Reclaim Idaho says it has signatures from 18 legislative districts for education initiative
With deadline approaching, organizers say they still need to gather more signatures to meet goal
Reclaim Idaho Vista team co-leader Cameron Crow and volunteer Natalie Morse door knock collecting signatures for the Quality Education Act ballot initiative in Boise, Idaho, on Sept. 8, 2021. (Otto Kitsinger for Idaho Capital Sun)
Leaders of Reclaim Idaho say the organization has collected signatures from voters in 18 of Idaho’s legislative districts as they work to get their K-12 education funding ballot initiative qualified to appear on November 2022 ballots.
Reclaim Idaho volunteers and leaders are hoping to place an initiative called the Quality Education Act on the ballot for the Nov. 8 general election to allow Idahoans to vote on whether to increase education funding by more than $300 million per year. The initiative would increase income tax rates for corporations and create a new, higher income tax bracket for individuals making more than $250,000 and married couples making more than $500,000 per year.
Reclaim Idaho organizers have until the end of the month to turn in their signatures for verification.
Collecting signatures from 6% of registered voters in 18 of Idaho’s 35 legislative districts is one of the two goals Reclaim Idaho needs to meet.
The other is collecting signatures from 6% of total registered voters statewide.
“It’s very important for people to understand that we are not done yet,” Reclaim Idaho co-founder Luke Mayville told the Idaho Capital Sun. “In order to get an initiative on the ballot in Idaho, you don’t just need the signatures from the 18 districts, you also need a very large total number of signatures.”
To meet the overall total signature threshold, Reclaim Idaho says it needs 65,000 signatures from registered voters, which will then need to be validated by county clerks and the Idaho Secretary of State’s Office.
As of late Tuesday morning, Reclaim Idaho has collected 86,276 signatures, Mayville said. But organizers say they must actually collect 90,000 signatures by the end of the month because they believe 25% to 30% of the signatures could be ruled invalid by a county clerk or the Secretary of State’s Office. There are numerous reasons why a signature could be ruled invalid, Mayville said, including if the person who signs writes down the incorrect address, is not actually registered to vote or signs their name in a way that is not legible.
“So we can’t afford to simply collect the required number signatures and be done with it,” Mayville said. “We need to collect between 25,000 and 30,000 additional, on top of the required total.”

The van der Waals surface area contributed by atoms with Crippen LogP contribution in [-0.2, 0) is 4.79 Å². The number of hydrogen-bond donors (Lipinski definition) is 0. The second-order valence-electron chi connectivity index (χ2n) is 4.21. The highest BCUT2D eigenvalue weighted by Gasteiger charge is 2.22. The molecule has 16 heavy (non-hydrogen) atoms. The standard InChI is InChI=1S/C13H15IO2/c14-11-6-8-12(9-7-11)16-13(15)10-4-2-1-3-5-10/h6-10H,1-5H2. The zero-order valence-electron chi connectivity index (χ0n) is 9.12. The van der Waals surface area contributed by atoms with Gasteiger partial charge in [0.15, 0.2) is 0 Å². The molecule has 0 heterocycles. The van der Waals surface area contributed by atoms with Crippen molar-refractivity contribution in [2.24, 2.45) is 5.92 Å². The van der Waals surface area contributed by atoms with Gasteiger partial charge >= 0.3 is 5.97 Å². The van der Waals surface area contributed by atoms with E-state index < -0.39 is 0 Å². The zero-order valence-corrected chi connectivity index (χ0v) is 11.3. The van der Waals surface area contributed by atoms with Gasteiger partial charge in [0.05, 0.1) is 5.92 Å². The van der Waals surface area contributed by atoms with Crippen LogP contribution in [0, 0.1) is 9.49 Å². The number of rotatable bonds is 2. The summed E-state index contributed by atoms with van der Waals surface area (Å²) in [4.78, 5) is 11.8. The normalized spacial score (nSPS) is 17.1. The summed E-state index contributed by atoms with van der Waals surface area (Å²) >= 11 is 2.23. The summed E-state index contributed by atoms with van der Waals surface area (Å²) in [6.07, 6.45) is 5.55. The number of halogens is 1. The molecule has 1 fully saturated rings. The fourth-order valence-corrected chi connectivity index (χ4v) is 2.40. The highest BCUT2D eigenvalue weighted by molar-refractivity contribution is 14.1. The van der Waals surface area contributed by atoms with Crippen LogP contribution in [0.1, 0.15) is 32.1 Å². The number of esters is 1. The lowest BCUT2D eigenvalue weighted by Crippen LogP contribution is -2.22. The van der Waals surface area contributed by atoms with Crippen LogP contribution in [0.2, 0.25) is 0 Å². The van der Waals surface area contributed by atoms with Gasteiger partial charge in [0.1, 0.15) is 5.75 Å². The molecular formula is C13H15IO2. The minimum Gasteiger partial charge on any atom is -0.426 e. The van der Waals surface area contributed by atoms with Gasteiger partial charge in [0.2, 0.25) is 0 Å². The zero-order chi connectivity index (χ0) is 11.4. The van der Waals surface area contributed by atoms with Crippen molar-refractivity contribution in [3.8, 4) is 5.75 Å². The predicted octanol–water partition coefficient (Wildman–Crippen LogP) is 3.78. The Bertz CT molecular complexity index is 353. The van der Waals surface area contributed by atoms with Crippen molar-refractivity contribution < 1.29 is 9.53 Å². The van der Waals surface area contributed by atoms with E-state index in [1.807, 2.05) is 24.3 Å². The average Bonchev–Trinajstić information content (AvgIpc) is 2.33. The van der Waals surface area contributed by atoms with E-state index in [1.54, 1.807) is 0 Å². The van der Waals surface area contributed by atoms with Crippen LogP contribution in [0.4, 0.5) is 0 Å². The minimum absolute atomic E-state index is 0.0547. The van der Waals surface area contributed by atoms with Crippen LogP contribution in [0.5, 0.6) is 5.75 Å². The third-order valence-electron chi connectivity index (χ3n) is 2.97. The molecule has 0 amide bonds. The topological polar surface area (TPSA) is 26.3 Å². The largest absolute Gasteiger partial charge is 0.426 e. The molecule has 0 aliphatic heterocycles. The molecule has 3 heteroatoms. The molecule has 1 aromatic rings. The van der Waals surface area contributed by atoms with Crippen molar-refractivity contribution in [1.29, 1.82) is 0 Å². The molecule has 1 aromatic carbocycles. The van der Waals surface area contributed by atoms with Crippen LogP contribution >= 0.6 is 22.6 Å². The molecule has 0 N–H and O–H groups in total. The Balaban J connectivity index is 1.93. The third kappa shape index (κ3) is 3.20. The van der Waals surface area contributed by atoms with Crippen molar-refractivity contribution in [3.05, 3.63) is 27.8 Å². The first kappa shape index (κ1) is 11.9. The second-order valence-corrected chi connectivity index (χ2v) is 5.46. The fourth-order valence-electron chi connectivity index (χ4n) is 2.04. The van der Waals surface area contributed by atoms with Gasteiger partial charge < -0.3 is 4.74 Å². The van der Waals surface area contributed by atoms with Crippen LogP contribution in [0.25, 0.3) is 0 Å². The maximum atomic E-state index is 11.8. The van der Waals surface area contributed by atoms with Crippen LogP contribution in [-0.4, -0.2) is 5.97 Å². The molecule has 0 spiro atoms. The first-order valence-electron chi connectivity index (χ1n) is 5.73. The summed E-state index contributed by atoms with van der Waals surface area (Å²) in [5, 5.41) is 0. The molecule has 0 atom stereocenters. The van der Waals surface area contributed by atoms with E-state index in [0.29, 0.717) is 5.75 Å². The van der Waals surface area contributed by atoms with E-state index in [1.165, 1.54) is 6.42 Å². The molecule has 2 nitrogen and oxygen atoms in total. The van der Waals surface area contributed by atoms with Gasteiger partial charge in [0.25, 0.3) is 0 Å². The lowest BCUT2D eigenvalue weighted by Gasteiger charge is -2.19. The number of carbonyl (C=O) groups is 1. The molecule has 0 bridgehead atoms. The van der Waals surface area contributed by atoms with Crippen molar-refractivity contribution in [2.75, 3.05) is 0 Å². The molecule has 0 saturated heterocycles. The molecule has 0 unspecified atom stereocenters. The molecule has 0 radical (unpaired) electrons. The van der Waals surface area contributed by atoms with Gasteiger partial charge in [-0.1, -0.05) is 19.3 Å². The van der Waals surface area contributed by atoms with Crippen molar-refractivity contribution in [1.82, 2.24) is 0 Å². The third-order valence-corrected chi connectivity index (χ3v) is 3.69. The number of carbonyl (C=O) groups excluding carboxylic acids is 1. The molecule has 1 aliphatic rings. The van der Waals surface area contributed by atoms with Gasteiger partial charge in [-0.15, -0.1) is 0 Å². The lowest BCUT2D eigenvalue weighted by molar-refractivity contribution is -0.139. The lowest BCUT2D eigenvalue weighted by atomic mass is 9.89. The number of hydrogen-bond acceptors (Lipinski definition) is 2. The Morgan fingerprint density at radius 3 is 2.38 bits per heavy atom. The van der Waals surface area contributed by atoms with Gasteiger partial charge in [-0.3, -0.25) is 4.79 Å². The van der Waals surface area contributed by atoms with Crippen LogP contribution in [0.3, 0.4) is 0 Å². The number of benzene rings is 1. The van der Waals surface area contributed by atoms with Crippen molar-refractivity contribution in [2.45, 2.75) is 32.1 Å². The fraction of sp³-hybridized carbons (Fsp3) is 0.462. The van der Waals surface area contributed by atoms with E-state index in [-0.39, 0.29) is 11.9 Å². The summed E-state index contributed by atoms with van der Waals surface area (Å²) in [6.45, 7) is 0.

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What does the education ballot initiative do?
If the ballot initiative makes it on the ballot and is approved by voters, the money could go to a number of different areas benefiting public education, including reducing class sizes, expanding career-technical programs like welding or automotive tech, hiring more teachers, increasing funding for arts, drama, music or English Language Learner programs, expanding kindergarten and early learning programs and more.
“It is very clear that the Idaho Legislature has failed to fund our schools,” Mayville said.
While the Idaho Legislature did pass one of the largest funding increases for schools in state history during the 2022 session, Mayville said schools are still underfunded historically and especially over the last 10 to 15 years. He also said Idaho’s average teacher salary lags average salaries in neighboring states including Wyoming, Oregon and Washington and said there is not enough funding for trade and technical courses that give students the skills to earn a living immediately out of high school.
To pay for all that, corporate income tax rates would increase from 6% to 8%, and a new income tax bracket at 10.925% would be created for individuals making more than $250,000 and couples making more than $500,000.
Some Republicans in the Legislature have pushed back against the initiative. House Education Committee Chairman Lance Clow, R-Twin Falls, called it a huge tax increase. Senate Education Committee Chairman Steven Thayn, R-Emmett, told the Sun in August he also opposes the initiative.
“First of all, I think it is based on a false assumption that money will improve education, and that is not necessarily the case,” Thayn said.